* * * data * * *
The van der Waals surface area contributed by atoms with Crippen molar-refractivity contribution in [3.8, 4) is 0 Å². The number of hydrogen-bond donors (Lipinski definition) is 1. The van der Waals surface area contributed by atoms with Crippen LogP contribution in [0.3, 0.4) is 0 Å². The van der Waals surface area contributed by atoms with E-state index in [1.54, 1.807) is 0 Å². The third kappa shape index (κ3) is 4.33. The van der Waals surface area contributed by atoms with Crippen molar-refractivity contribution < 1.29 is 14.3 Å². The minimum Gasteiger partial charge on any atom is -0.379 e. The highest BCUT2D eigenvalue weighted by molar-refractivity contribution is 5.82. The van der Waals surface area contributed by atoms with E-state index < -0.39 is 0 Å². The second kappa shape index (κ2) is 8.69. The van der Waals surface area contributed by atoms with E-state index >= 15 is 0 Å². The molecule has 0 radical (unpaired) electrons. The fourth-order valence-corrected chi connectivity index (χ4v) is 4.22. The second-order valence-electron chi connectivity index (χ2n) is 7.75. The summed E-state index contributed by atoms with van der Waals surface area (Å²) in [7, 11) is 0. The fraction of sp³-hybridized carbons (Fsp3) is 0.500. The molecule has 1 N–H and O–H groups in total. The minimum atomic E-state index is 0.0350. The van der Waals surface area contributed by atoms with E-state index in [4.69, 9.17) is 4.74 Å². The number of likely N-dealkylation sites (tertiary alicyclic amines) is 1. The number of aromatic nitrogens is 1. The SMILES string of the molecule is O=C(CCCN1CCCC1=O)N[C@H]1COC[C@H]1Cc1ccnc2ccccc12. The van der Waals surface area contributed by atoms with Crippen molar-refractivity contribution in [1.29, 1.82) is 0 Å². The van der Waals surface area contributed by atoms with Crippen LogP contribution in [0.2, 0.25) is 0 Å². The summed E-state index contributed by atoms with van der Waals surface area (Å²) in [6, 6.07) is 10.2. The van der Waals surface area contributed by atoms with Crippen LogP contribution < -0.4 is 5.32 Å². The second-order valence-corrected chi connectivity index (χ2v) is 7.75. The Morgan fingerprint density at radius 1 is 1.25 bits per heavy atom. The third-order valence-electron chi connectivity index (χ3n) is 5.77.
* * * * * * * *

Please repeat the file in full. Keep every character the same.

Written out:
The van der Waals surface area contributed by atoms with Crippen molar-refractivity contribution in [3.8, 4) is 0 Å². The number of hydrogen-bond donors (Lipinski definition) is 1. The van der Waals surface area contributed by atoms with Crippen LogP contribution in [0.3, 0.4) is 0 Å². The van der Waals surface area contributed by atoms with E-state index in [1.54, 1.807) is 0 Å². The third kappa shape index (κ3) is 4.33. The van der Waals surface area contributed by atoms with Crippen molar-refractivity contribution < 1.29 is 14.3 Å². The minimum Gasteiger partial charge on any atom is -0.379 e. The highest BCUT2D eigenvalue weighted by molar-refractivity contribution is 5.82. The van der Waals surface area contributed by atoms with E-state index < -0.39 is 0 Å². The second kappa shape index (κ2) is 8.69. The van der Waals surface area contributed by atoms with E-state index >= 15 is 0 Å². The molecule has 0 radical (unpaired) electrons. The fourth-order valence-corrected chi connectivity index (χ4v) is 4.22. The second-order valence-electron chi connectivity index (χ2n) is 7.75. The summed E-state index contributed by atoms with van der Waals surface area (Å²) in [7, 11) is 0. The fraction of sp³-hybridized carbons (Fsp3) is 0.500. The molecule has 1 N–H and O–H groups in total. The minimum atomic E-state index is 0.0350. The van der Waals surface area contributed by atoms with E-state index in [4.69, 9.17) is 4.74 Å². The number of likely N-dealkylation sites (tertiary alicyclic amines) is 1. The number of aromatic nitrogens is 1. The SMILES string of the molecule is O=C(CCCN1CCCC1=O)N[C@H]1COC[C@H]1Cc1ccnc2ccccc12. The van der Waals surface area contributed by atoms with Crippen molar-refractivity contribution in [1.29, 1.82) is 0 Å². The van der Waals surface area contributed by atoms with Crippen LogP contribution in [0.2, 0.25) is 0 Å². The summed E-state index contributed by atoms with van der Waals surface area (Å²) in [6, 6.07) is 10.2. The van der Waals surface area contributed by atoms with Crippen LogP contribution < -0.4 is 5.32 Å². The second-order valence-corrected chi connectivity index (χ2v) is 7.75. The Morgan fingerprint density at radius 1 is 1.25 bits per heavy atom. The third-order valence-electron chi connectivity index (χ3n) is 5.77.